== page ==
She said: “We are pleased to be able to contribute towards the regeneration of the south side of St Andrew Square.

“The development will bring a long unoccupied building back into use as a first class contemporary, mixed-use development.”

‘It’s good to have variety’

With experts criticising the plans to redevelop a prime site on st Andrew Square, we asked some people in the area what they thought of the new design.

Brian Barber, 71, pictured, was generally in favour of the proposal, saying: “There’s so many different kinds of architecture in the city centre, it’s good to have a bit of variety.”

There was also backing from Mary McCann, 64, pictured, of Liberton, who said: “The new building looks as if it’ll be quite modern. The area has got to move on even though we like the look of the old buildings.”

Others were less keen however, with one couple visiting the area saying the plans were not in keeping with the surrounding square, adding: “It doesn’t look right in terms of keeping up with the surrounding area, and that’s just from the first look.

“It reminds me of the parliament! It’ll look very modern but that doesn’t necessarily make it look correct for the area.”

Analysis

By Ken Houston, owner of a PR agency and a former award-winning property journailst

This being Edinburgh, it is hardly surprising such a controversial design has not won hearts and minds in some quarters.

However, design is subjective and others will see a bold scheme whose effect will be to help regenerate a key part of town which, despite recent imaginative landscaping, not to mention the emergence of Harvey Nichols, has never been quite the same since the departure of the Scottish life assurance companies with whom St Andrew Square was once synonymous.

Setting aside differences in architectural taste, the development can only be good news for the city centre and the businesses that will feed off the retail spend of those eventually employed there. With The Exchange business district now complete, there is little scope for large-scale office schemes within the central area.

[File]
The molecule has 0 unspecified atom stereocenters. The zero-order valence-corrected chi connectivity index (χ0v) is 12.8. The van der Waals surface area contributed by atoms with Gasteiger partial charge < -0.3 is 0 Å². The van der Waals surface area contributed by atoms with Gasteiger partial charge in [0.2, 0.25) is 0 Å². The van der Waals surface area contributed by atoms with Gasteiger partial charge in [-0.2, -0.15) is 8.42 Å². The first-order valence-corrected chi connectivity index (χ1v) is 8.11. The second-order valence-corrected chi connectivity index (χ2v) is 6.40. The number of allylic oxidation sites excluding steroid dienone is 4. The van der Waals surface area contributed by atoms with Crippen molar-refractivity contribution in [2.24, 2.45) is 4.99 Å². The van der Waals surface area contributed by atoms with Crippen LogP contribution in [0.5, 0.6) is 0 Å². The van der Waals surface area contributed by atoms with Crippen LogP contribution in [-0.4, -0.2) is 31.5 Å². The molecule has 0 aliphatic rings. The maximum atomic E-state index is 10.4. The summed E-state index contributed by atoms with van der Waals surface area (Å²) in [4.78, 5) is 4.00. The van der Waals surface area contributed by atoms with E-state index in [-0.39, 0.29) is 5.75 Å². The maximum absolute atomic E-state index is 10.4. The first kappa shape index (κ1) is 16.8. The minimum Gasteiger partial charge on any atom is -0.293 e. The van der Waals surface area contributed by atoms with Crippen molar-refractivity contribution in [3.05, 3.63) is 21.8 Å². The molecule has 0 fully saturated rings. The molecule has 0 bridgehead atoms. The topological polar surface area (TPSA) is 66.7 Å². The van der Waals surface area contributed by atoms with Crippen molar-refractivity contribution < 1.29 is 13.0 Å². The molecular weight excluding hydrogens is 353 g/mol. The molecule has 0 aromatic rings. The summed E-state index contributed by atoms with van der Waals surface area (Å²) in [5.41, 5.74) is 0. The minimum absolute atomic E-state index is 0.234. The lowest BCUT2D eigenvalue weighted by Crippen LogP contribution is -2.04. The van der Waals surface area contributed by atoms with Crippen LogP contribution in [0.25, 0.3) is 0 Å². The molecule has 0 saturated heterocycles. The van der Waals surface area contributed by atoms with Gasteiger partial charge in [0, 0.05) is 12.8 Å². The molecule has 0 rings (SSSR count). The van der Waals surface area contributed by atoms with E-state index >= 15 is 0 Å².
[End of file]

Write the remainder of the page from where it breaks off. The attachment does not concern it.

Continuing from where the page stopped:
So as well as boosting the city centre as a whole, this scheme will return some east-west balance to the central area office map.
 

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I'm looking forward to seeing how this building turns out - it's potentially a welcome break from stone-clad boxes that are usually mandatory in the city centre.

There does need to be a balance, but I wouldn't have a problem with Tesco or Starbucks. Both are beneficial to the city centre offering in their own way and supermarkets especially are needed if residential use is to be encouraged on Princes Street. I wouldn't want them in every other unit, right enough.
 

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A perspective who actually lives a block from this development....

I would welcome a Tesco, gladly. There isn't a local Tesco apart from Canonmills. I would love to shop there versus the Sainsbury's across the street that I frequent. So, yes please, Tesco would be great. All ye people who don't live in the centre shouldn't get a say.
 

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A perspective who actually lives a block from this development....

I would welcome a Tesco, gladly. There isn't a local Tesco apart from Canonmills. I would love to shop there versus the Sainsbury's across the street that I frequent. So, yes please, Tesco would be great. All ye people who don't live in the centre shouldn't get a say.
There is one at the west end of Princes St.

My other half lives quite near to St Andrew Sq and I work just round the corner. :banana:

I think most, if not all, of the retail units are over two or three floors so probably won't very suitable for supermarket use.
Good to know and interesting, very similar to the larger units on Multrees Walk then!
 

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I'm aware, but we're not talking about the west end, we're talking about St. Andrew Square.